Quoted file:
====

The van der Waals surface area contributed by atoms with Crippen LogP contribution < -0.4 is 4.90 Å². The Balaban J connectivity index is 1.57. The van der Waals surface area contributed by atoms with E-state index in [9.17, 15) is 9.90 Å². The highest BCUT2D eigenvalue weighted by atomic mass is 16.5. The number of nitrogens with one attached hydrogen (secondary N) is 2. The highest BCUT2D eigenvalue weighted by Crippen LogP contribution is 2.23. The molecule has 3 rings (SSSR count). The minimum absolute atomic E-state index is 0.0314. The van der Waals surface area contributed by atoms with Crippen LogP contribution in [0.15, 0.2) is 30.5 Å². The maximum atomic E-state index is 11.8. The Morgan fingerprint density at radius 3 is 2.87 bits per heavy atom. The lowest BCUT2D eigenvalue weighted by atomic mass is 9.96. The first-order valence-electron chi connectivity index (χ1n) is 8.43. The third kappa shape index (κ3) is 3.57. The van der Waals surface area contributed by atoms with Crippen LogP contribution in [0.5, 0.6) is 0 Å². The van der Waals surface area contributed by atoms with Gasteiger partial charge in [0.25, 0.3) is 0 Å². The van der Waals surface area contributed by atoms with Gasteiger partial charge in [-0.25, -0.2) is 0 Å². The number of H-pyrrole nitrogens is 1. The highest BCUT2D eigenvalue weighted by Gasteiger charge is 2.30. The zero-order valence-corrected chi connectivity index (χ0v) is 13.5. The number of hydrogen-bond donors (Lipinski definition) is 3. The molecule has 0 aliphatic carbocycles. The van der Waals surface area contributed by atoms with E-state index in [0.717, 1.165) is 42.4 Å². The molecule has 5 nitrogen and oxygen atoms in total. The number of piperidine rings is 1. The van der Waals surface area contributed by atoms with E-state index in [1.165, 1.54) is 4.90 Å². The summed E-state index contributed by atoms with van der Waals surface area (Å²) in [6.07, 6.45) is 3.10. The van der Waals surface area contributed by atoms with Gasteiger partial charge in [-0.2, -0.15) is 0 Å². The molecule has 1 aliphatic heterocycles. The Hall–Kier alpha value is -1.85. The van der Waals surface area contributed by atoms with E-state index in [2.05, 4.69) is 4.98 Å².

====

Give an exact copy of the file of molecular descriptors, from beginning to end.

The van der Waals surface area contributed by atoms with Crippen LogP contribution < -0.4 is 4.90 Å². The Balaban J connectivity index is 1.57. The van der Waals surface area contributed by atoms with E-state index in [9.17, 15) is 9.90 Å². The highest BCUT2D eigenvalue weighted by atomic mass is 16.5. The number of nitrogens with one attached hydrogen (secondary N) is 2. The highest BCUT2D eigenvalue weighted by Crippen LogP contribution is 2.23. The molecule has 3 rings (SSSR count). The minimum absolute atomic E-state index is 0.0314. The van der Waals surface area contributed by atoms with Crippen LogP contribution in [0.15, 0.2) is 30.5 Å². The maximum atomic E-state index is 11.8. The Morgan fingerprint density at radius 3 is 2.87 bits per heavy atom. The lowest BCUT2D eigenvalue weighted by atomic mass is 9.96. The first-order valence-electron chi connectivity index (χ1n) is 8.43. The third kappa shape index (κ3) is 3.57. The van der Waals surface area contributed by atoms with Crippen LogP contribution in [0.5, 0.6) is 0 Å². The van der Waals surface area contributed by atoms with Gasteiger partial charge in [0.25, 0.3) is 0 Å². The van der Waals surface area contributed by atoms with Gasteiger partial charge in [-0.25, -0.2) is 0 Å². The number of H-pyrrole nitrogens is 1. The highest BCUT2D eigenvalue weighted by Gasteiger charge is 2.30. The zero-order valence-corrected chi connectivity index (χ0v) is 13.5. The number of hydrogen-bond donors (Lipinski definition) is 3. The molecule has 0 aliphatic carbocycles. The van der Waals surface area contributed by atoms with E-state index in [0.717, 1.165) is 42.4 Å². The molecule has 5 nitrogen and oxygen atoms in total. The number of piperidine rings is 1. The van der Waals surface area contributed by atoms with E-state index in [1.165, 1.54) is 4.90 Å². The summed E-state index contributed by atoms with van der Waals surface area (Å²) in [6.07, 6.45) is 3.10. The van der Waals surface area contributed by atoms with Gasteiger partial charge in [-0.2, -0.15) is 0 Å². The molecule has 1 aliphatic heterocycles. The Hall–Kier alpha value is -1.85. The van der Waals surface area contributed by atoms with E-state index in [2.05, 4.69) is 4.98 Å².